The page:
Serendip is an independent site partnering with faculty at multiple colleges and universities around the world. Happy exploring!

Rethinking Homogeny

charlie's picture

Here is the link to the story about baby Storm, who is being raised gender-less. Sorry it took me a week to post.


The articles and books that we have read thus far, and will continue to read, in this course have not just been interesting to me, but experience and thought-changers for me as well. I come from a very homogenous community - white, upper-middle class, mostly Jewish, suburban town. Our next biggest subgroups of people are Asians and Indians. Gay people are rarities - maybe one per grade (at least one "out of the closet" per grade). Transsexuals and transgenders do not exist. Those with disabilities are taken out of mainstream schools early on or never mainstreamed at all.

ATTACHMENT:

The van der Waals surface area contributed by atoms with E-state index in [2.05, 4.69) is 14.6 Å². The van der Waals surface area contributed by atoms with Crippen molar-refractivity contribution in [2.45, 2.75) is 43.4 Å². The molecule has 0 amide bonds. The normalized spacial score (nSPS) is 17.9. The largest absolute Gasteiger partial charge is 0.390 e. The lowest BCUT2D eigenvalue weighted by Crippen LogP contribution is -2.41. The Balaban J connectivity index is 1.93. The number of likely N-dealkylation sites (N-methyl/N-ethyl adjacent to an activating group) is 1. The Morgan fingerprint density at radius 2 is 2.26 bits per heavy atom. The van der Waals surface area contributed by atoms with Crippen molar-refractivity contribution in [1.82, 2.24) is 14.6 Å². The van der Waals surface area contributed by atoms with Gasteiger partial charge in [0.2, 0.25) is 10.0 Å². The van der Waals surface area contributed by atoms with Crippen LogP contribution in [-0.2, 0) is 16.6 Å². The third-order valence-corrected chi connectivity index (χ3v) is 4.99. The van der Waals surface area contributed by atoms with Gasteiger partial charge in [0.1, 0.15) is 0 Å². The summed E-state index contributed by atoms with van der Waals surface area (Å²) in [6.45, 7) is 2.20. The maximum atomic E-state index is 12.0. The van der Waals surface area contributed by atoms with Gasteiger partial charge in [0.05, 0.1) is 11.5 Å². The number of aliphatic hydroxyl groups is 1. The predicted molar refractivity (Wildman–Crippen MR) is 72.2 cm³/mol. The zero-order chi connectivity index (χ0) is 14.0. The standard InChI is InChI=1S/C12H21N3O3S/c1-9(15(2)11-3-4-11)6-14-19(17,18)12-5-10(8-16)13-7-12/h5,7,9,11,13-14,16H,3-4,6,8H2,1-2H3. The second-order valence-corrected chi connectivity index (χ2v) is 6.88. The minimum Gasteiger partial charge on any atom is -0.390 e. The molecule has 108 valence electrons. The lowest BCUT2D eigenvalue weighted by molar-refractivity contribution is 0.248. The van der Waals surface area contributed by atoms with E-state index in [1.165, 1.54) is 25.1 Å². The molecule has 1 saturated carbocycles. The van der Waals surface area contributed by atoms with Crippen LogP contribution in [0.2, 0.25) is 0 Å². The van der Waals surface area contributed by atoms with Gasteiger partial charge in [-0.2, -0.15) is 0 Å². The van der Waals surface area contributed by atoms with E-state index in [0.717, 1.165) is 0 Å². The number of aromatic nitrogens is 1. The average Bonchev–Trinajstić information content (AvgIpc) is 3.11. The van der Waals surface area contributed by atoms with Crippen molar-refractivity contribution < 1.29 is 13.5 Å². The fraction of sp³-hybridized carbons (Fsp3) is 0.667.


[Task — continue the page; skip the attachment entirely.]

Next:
I had never really thought about the homogeny of my community in terms of sexuality or gender before this class. And now, with adding in Clare’s book, I am also looking through the lens of disability. First of all, the word “mainstream”, as in “mainstream schools” seems like a poor word-choice. Having a disability, like Cerebral Palsy, does not necessarily mean that one wouldn’t be able to handle “regular” school. It just means that one might need a little bit of extra accommodations to make life easier. For example, ramps should be easily accessible to make a campus more wheelchair-friendly. My high school had five buildings with breezeways connecting them, and stairs all over the place. It was a nightmare for any kid on crutches, but at least that is temporary. If we ever had a kid in a wheelchair, I don’t know how they would have gotten around. I guess that’s why we never had anyone in that predicament. Instead of taking kids out of school systems because they require slightly more attention, steps should be made to accommodate them. The same can be said for grown-ups. How many public restrooms have you used with no handicap stalls? Or parked in a parking lot with very few handicap spaces? I realize that Clare is not in a wheelchair, but the obstacles that arise from being seen as “impaired” or “handicapped” or “disabled” are similar.